Have travel constraints caused a talent squeeze? If so,
how have you countered this?
Gregory Haddow: “Travel restrictions have meant that travelling to Cayman is harder than it once was. However, in our experience, it has not stopped those who wish to relocate here from doing so.”
Are there any specific services that have opened up in
the last 18 months of disruptions? If so, what are they and how
has your organization responded/played a part?
Anthony Partridge: “A concierge type of service for new arrivals to the islands has been a very successful part of this firm's practice over the last 18 months. The firm has been able to use its departments covering various legal service areas (such as property, immigration, private wealth and corporate) to great effect. Clients have been able to enjoy a 'one stop shop' for all their relocation questions and needs.”
Have you seen consolidation of firms, new arrivals, for
Anthony Partridge: “Yes. The global events over the last 18 months have created a number of opportunities for individuals in the jurisdiction. Cayman firms have certainly been on a hiring campaign with a number of new arrivals across a number of firms and departments.”
Have you seen jurisdictions switching focus, moving more
into crypto and digital assets, for example?
Gregory Haddow: “We have seen more enquires in relation to setting up structures to hold crypto assets.”
Following on from that, are you seeing specific services
or regulatory changes being designed to serve or attract frontier
markets, where adoption trends differ from established wealth
markets, and the wealthy are generally at a much earlier stage in
their wealth creation?
Gregory Haddow: “The commencement of the Virtual Assets Service Providers Act in the Cayman Islands, which provides a framework for the regulation of virtual asset service providers by the Cayman Islands Monetary Authority is an example of this."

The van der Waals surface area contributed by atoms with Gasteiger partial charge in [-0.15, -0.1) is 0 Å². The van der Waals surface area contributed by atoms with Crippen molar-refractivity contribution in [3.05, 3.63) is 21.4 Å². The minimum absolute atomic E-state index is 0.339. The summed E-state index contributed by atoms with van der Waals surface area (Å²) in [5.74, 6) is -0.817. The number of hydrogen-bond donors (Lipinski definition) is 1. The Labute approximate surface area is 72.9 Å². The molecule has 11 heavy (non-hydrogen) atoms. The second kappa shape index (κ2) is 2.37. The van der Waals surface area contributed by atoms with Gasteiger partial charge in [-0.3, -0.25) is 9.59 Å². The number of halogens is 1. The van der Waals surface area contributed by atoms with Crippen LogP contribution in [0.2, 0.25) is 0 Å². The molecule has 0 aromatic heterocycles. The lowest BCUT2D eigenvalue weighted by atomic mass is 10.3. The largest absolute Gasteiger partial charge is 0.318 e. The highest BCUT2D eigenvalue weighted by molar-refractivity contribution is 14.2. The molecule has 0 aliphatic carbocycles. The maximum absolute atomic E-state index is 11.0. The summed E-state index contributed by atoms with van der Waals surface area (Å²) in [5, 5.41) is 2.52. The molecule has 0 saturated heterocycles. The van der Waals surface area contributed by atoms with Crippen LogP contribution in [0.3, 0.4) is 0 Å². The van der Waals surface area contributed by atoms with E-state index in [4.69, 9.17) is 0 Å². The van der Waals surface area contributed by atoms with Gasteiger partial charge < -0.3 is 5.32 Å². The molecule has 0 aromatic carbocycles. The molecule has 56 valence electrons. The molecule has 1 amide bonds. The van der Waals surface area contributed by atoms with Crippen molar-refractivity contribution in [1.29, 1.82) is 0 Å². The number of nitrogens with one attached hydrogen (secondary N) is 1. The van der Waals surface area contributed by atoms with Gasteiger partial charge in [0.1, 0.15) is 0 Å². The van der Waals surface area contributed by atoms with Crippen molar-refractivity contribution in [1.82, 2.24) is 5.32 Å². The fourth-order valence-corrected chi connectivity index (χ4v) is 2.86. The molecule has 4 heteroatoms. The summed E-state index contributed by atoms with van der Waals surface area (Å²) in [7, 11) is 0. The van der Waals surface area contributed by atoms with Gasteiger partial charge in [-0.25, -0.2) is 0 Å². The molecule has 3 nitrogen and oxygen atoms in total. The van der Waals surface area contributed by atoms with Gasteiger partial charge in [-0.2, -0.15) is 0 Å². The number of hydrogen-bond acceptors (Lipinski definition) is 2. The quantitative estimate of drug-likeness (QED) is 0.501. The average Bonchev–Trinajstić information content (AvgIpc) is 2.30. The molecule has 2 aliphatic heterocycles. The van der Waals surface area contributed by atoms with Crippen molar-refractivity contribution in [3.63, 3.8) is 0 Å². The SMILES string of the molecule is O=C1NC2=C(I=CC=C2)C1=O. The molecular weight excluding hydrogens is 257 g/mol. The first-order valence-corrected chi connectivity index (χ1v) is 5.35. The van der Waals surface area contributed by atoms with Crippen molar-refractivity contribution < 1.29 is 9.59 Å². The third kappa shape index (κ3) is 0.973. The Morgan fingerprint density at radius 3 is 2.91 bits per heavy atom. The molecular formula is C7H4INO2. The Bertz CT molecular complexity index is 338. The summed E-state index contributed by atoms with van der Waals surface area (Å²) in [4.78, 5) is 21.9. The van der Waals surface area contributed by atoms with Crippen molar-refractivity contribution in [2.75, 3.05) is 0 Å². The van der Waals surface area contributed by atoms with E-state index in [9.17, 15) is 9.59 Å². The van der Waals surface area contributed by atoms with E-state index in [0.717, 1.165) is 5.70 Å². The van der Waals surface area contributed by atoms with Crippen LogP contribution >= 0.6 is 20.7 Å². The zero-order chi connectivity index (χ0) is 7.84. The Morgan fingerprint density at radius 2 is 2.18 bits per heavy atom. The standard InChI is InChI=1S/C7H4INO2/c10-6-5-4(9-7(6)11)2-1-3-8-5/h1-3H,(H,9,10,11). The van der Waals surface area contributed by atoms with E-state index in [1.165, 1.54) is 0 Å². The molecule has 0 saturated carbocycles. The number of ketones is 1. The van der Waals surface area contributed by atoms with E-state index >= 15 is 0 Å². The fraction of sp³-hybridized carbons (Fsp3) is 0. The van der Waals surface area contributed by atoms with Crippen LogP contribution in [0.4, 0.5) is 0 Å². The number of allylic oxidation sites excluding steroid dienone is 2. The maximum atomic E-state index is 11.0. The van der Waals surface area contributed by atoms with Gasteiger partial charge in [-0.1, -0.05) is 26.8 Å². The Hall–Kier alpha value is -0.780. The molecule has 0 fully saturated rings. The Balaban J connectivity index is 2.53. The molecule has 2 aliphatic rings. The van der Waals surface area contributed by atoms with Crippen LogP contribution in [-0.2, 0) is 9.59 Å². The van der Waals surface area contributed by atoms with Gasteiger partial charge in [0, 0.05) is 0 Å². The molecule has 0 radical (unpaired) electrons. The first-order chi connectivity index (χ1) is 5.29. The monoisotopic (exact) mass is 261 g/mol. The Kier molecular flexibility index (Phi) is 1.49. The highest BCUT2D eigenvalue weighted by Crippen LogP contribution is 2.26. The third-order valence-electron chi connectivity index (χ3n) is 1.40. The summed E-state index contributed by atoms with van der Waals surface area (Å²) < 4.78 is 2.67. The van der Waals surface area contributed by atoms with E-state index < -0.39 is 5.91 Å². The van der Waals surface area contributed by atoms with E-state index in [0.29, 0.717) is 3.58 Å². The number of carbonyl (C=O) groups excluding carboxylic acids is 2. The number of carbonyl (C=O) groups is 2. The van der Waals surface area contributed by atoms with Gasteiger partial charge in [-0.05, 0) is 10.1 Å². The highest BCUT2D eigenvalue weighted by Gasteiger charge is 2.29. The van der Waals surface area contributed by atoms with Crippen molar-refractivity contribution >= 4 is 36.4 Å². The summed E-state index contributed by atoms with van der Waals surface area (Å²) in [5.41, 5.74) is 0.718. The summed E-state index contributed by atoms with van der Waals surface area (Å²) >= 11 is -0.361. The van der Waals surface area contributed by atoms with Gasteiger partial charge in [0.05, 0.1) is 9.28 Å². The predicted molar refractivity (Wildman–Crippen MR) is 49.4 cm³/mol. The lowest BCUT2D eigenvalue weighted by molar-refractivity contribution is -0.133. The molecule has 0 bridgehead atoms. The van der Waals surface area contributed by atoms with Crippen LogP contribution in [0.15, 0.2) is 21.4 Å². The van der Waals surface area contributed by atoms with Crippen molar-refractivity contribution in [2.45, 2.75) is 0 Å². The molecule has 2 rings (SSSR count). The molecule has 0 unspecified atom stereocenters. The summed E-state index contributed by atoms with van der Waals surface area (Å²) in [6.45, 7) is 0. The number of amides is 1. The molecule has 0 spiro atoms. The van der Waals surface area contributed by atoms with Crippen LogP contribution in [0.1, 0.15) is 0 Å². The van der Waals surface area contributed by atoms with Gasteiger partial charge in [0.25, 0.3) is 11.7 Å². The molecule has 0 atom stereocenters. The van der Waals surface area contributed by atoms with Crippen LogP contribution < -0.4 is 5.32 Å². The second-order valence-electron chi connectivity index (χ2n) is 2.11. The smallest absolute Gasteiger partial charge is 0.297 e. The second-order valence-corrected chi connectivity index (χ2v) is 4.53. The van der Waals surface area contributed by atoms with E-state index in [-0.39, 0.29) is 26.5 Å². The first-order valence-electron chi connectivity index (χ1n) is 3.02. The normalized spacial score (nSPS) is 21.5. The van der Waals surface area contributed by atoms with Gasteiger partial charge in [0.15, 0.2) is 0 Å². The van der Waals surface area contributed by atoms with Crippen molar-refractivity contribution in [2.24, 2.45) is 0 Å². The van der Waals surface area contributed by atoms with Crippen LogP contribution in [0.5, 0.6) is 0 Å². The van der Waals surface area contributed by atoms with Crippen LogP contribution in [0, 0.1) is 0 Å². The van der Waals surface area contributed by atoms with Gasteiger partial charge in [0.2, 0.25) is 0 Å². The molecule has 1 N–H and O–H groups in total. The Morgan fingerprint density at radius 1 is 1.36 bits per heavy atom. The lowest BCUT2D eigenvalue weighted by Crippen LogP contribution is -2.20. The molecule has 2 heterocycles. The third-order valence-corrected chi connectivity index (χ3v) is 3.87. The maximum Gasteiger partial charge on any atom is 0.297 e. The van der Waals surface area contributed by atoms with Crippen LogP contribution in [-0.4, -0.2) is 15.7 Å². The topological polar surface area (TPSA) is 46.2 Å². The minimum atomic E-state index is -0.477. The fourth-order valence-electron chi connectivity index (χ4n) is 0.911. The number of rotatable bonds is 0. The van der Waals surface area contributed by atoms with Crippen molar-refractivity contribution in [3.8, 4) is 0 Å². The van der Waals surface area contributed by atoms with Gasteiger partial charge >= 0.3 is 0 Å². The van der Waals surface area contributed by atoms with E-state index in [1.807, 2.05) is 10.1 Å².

In your view what are the top five elements for an IFC to
be a compelling draw for clients?
a. good stock of reputable financial institutions and talent
b. solid legal foundation (i.e. well-developed jurisprudence and sophisticated statute)
c. politically stable
d. well regulated
e. good connectivity/accessibility
Data from various sources seems to suggest that IFCs
remain as important to the global financial world as ever, for
all the challenges that have come in the form of beneficial
ownership disclosures, crackdowns by certain governments, etc.
Looking into a crystal ball, where would you expect to see the
sector in a decade’s time?
Anthony Partridge: “Despite the changes in regulation, the IFC centers of the world will remain hubs where financial service talent will pool and collect. Even with onshore jurisdictions legislating to make holding assets offshore less tax efficient, industries such as the trust industry should remain active as settlors seek to establish trust structures for reasons other than tax efficiency (i.e. succession planning and asset protection).”
1, Cayman Islands vaccination rate - Google Search
2, Jersey vaccination rate - Google Search
3, Isle of Man vaccination rate - Google Search
4, Bermuda vaccination rate - Google Search
5, Bahamas vaccination rate - Google Search